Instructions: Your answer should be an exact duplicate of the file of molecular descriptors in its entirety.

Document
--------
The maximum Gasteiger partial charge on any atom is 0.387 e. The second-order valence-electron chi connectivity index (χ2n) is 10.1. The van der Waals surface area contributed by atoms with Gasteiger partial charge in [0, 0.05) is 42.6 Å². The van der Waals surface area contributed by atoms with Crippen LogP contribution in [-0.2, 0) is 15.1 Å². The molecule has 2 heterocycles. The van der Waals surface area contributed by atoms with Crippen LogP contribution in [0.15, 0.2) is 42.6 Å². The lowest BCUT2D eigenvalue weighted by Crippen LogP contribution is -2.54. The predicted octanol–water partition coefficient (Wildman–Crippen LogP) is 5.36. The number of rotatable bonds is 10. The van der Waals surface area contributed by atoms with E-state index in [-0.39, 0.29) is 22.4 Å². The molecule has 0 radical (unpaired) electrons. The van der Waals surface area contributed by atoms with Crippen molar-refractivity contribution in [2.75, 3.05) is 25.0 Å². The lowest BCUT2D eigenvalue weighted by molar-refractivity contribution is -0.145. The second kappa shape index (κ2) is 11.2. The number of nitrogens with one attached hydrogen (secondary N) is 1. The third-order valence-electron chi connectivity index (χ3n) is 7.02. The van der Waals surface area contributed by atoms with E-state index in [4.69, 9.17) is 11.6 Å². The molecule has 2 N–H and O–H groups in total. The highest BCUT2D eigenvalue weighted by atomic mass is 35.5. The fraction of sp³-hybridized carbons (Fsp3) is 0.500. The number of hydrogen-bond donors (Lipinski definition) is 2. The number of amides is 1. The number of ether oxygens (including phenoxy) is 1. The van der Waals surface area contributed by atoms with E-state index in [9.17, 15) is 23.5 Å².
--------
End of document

The maximum Gasteiger partial charge on any atom is 0.387 e. The second-order valence-electron chi connectivity index (χ2n) is 10.1. The van der Waals surface area contributed by atoms with Gasteiger partial charge in [0, 0.05) is 42.6 Å². The van der Waals surface area contributed by atoms with Crippen LogP contribution in [-0.2, 0) is 15.1 Å². The molecule has 2 heterocycles. The van der Waals surface area contributed by atoms with Crippen LogP contribution in [0.15, 0.2) is 42.6 Å². The lowest BCUT2D eigenvalue weighted by Crippen LogP contribution is -2.54. The predicted octanol–water partition coefficient (Wildman–Crippen LogP) is 5.36. The number of rotatable bonds is 10. The van der Waals surface area contributed by atoms with E-state index in [-0.39, 0.29) is 22.4 Å². The molecule has 0 radical (unpaired) electrons. The van der Waals surface area contributed by atoms with Crippen molar-refractivity contribution in [2.75, 3.05) is 25.0 Å². The lowest BCUT2D eigenvalue weighted by molar-refractivity contribution is -0.145. The second kappa shape index (κ2) is 11.2. The number of nitrogens with one attached hydrogen (secondary N) is 1. The third-order valence-electron chi connectivity index (χ3n) is 7.02. The van der Waals surface area contributed by atoms with E-state index in [4.69, 9.17) is 11.6 Å². The molecule has 2 N–H and O–H groups in total. The highest BCUT2D eigenvalue weighted by atomic mass is 35.5. The fraction of sp³-hybridized carbons (Fsp3) is 0.500. The number of hydrogen-bond donors (Lipinski definition) is 2. The number of amides is 1. The number of ether oxygens (including phenoxy) is 1. The van der Waals surface area contributed by atoms with E-state index in [9.17, 15) is 23.5 Å².